On 23 March, St Paul's Church, in St Paul's Square, in Birmingham's historic Jewellery Quarter, became the first church in the world to use QRpedia. This came about when, a week before, Wikimedia volunteer and QRpedia activist Andy Mabbett (Pigsonthewing) was early for a Wikipedia training session he was to deliver at the nearby Royal Birmingham Society of Artists. As Andy explains:
It was a lovely evening, so I sat on a bench outside the church, listening to the birds singing, when a man came out to put away a free-standing noticeboard. It suddenly occurred to me that the board could be displaying a QRpedia code, linking to the Wikipedia article about the church, or the square in which it sits. I approached him - he turned out to be their "Church Watch", or curator, Dennis Cluley - and introduced myself. When I described the project, he readily agreed that we should collaborate on it.
However there was a problem. Andy continues:
I told him that the article about the church was bound to exist in lots of languages as it has links with James Watt and Matthew Boulton. But when I got home and checked it was only in English!
Andy made an urgent appeal on the GLAM project's cultural partners mailing list and within a few days the article had been translated by volunteers from around the world, into another ten languages (although more are still welcome!). The church now displays QRpedia codes linking to the articles about itself and the square, as well as Matthew Boulton and James Watt (each alongside the location of their respective private pews), and the artists who designed and made its east window (Benjamin West & Francis Eginton). Codes for the architect who added its spire (Francis Goodwin), and its famous organist (James Stimpson), will be added shortly.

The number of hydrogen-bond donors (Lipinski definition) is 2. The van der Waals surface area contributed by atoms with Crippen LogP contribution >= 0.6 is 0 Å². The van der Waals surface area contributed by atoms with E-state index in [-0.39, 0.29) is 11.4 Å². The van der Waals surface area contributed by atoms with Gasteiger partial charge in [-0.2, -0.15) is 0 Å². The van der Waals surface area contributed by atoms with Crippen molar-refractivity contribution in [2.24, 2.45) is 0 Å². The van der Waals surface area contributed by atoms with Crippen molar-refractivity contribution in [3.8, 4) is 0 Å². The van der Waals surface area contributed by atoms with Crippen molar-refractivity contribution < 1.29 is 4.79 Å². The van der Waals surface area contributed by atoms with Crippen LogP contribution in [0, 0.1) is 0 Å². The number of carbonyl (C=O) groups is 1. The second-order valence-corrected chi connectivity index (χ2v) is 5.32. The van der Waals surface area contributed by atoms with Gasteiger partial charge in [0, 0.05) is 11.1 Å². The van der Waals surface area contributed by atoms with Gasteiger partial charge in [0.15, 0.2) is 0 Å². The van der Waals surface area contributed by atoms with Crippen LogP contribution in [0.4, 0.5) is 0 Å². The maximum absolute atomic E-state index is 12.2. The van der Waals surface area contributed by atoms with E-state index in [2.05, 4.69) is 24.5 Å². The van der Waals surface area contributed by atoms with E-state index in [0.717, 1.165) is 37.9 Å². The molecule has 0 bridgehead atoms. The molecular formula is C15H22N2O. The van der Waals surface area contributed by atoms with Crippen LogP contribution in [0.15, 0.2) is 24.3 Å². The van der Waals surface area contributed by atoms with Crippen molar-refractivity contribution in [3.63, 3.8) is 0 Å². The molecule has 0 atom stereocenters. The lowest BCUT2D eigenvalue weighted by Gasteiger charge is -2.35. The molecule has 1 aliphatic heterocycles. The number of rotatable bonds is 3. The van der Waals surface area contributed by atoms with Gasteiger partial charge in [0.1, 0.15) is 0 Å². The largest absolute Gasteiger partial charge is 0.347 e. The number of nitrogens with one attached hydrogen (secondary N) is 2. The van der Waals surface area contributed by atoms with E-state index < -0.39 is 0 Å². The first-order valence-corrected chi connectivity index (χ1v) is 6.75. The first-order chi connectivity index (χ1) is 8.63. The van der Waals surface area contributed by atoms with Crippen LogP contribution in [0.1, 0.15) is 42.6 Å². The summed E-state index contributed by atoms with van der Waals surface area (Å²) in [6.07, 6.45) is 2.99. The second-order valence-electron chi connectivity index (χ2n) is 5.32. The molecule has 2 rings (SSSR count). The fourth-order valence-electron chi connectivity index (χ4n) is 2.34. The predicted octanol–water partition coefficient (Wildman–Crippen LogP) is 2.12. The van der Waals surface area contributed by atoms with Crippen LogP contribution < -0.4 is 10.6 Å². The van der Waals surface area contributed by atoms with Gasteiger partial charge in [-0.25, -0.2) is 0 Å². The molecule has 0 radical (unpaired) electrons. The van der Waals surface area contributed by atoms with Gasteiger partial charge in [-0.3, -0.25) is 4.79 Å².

The entire project cost £0.40. Andy is now looking for other notable churches, and other venues, with an interest in participating in QRpedia.
Following an introduction from the organisers, the attendees split into groups to be given a guided tour of the the watercolours exhibition and the on-site Coventry History Centre. The main focus of the day, however, was editing and using the many sources provided by the museum, experienced Wikimedians began work on articles as the 3 newbies were given training on how to edit the site with a several even starting work on articles.
After lunch, editing continued with new articles including:
David Gee (an artist featured in the watercolours exhibition)
The museum also donated a further 9 images of their collections to Wikimedia Commons during the event. The full collection of all images donated so far can be found on Wikimedia Commons.
The day was invaluable for the partnership with The Herbert. Not only were several new articles written but the new editors will help to keep the the ball rolling. There are plans for another event later in the year, aimed at non-editors.